Film lucky break leads to unlucky break

Themistocles 'Clees' Lambridis.
Themistocles 'Clees' Lambridis.

Life has imitated art for a Queenstown-based filmmaker who broke his neck after making a movie about a mate breaking his back.

Documentary maker Themistocles "Clees" Lambridis broke his neck mountain biking in Queenstown in March - the Greek resident was using a bike park season pass he won in last year's Adventure Film Festival contest for a documentary about a friend breaking his back paragliding.

Mr Lambridis smashed into a Queenstown Bike Park tree and spent three months in a "Halo" recovery brace.

Now, the 29-year-old has filmed a 15-minute documentary about his own experience and submitted it to the same film festival this year.

Head in a Vice will screen at the Winter Games festival tomorrow at the Earnslaw Park Games Village open to the public daily 10am-8pm along with other local short film competition finalists.

"It was sort of a bizarre twist of irony,"" Mr Lambridis said.

"It came full circle. I launched into a tree like a rocket at about 50km/h and smashed my C1 [vertebra] open in two spots.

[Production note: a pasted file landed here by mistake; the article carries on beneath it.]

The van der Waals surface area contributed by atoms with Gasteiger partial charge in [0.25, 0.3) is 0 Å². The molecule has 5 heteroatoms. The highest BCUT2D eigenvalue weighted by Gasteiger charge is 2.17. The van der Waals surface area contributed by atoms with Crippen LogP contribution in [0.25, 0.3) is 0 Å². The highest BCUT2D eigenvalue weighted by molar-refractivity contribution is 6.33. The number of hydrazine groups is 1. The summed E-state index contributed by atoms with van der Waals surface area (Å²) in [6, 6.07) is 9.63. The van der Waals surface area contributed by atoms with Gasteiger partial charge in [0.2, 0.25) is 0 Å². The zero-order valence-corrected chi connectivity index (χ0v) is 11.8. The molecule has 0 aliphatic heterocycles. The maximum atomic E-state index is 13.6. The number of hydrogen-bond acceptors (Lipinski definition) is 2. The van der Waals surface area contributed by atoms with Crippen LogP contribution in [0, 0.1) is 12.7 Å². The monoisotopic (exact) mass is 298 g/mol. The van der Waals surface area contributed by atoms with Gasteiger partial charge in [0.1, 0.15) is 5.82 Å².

"If it had shifted two millimetres in the opposite direction it would have clenched my spinal cord. So I was incredibly lucky in the way it broke and I felt like I'd been given a second chance."

Mr Lambridis works as a photo/video operator at the AJ Hackett bungy centre and co-founded local internet-based show Source TeeVee last year.

He also produces non-profit short films and documentaries through his website.

Before crashing, he got funding for a documentary about the Greek ice hockey team and was to travel to South Africa: "But I couldn't travel so I decided to re-appropriate my funds and obviously my motivation, time and energy. While I was stuck in a Halo brace for three months I filmed a documentary about it."

Mr Lambridis had three x-rays before radiologists changed the diagnosis from sprained neck and admitted him to hospital.

The break will have long-term repercussions and he's working with a physiotherapist: "It's relative but I'm not entirely fixed. Your C1, the top vertebra, is responsible for the glide and rotation of your neck. So I've got limited rotation."

Tim Pierce's feature-length documentary Winter of Wells: The Documentary has been chosen as the winner of the feature-length competition. Mr Pierce followed Wanaka's four Wells brothers on their global freeski adventures for two years.

The short film winner will be an audience vote on the night. Also in the frame are Pierce's mountain bike short film The Quiet Achiever, Lisa Tamati's Run the Planet about replicating an Aboriginal's legendary long-distance run and Julia Thrift's Pass, about the adventures of a Go-Pro camera called George.

- Mountain Scene

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